[maxgallery name=”250-howard-street-gallery-1″]Urban transformation is well underway on the northeast streets of San Francisco’s South of Market District. An emerald city of glassy blue-green towers is crystallizing in SoMa’s sub-neighborhood Rincon Hill and inviting the question as to which nearby road will be repaved in yellow bricks. A shy north of Rincon Hill, the immense steel Transbay Terminal superstructure, eye candy for those into engineering porn, is expanding east, engulfing streets as it advances, and promising to become the city’s “Grand Central Station of the West”. Abutting the future terminal, two mega towers, identified as the Salesforce Tower and 181 Fremont, are charging towards the sky, leading the city skyline to new heights. Amid all this development pandemonium, another site designated as 250 Howard Street, has started incubating its own shiny new office tower slated to rise a skyline impacting 605 feet.
Named “Park Tower”, 250 Howard will soon become a 45 story high-rise featuring 14 “sky” parks and 18,537 sq. feet ground level public open space. In addition to the parks, 43 of the 45 stories will hold 766,745 sq. feet of office space and the remaining two highest floors are reserved for roof mechanicals. A two level underground basement will provide room for 120 cars while the ground floor will contain a 35 foot lobby and space for 8,642 square feet of retail. Floor plate sizes will vary in the tapering building, from a roomy 27,694 sq. feet of office space on the lowest floors to roughly 13,200 on the highest levels. Metlife owns a majority stake in the property with real estate firms The John Buck Company and Golub Real Estate having a minority interest.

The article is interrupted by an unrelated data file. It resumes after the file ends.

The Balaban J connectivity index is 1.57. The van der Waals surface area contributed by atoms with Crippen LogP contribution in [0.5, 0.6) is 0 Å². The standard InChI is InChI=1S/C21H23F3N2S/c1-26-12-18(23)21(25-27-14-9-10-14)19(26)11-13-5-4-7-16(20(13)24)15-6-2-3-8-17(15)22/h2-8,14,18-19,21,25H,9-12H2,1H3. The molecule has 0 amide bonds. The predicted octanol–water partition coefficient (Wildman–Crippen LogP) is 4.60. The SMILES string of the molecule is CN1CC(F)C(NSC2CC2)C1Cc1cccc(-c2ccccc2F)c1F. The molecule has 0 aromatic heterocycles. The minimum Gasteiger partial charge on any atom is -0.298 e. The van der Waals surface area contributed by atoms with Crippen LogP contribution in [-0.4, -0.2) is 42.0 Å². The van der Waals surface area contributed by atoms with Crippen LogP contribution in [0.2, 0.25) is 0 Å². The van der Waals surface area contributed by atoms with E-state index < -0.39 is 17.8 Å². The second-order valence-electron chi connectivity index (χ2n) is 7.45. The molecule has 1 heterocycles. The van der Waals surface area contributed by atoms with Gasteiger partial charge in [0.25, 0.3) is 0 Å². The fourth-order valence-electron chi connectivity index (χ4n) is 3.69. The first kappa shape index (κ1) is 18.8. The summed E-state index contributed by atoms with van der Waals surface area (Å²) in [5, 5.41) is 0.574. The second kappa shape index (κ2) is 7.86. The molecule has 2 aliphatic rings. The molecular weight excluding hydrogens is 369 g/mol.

Elegance would not describe the angular lines, wedge shapes, and jutting terraces that dominate the building’s form. It’s a design that stresses function over form, giving tenants access to large floor plates, bay views, and multiple outdoor spaces. A committee of architects is overseeing the project which includes Goettsch Partners, Solomon Cordwell Buenz, and Steves and Associates.
The development cycle for the project will last nearly 2 and a half years with contractor Clark Construction planning to finish in mid 2018.[maxgallery name=”250-howard-street-gallery-2″]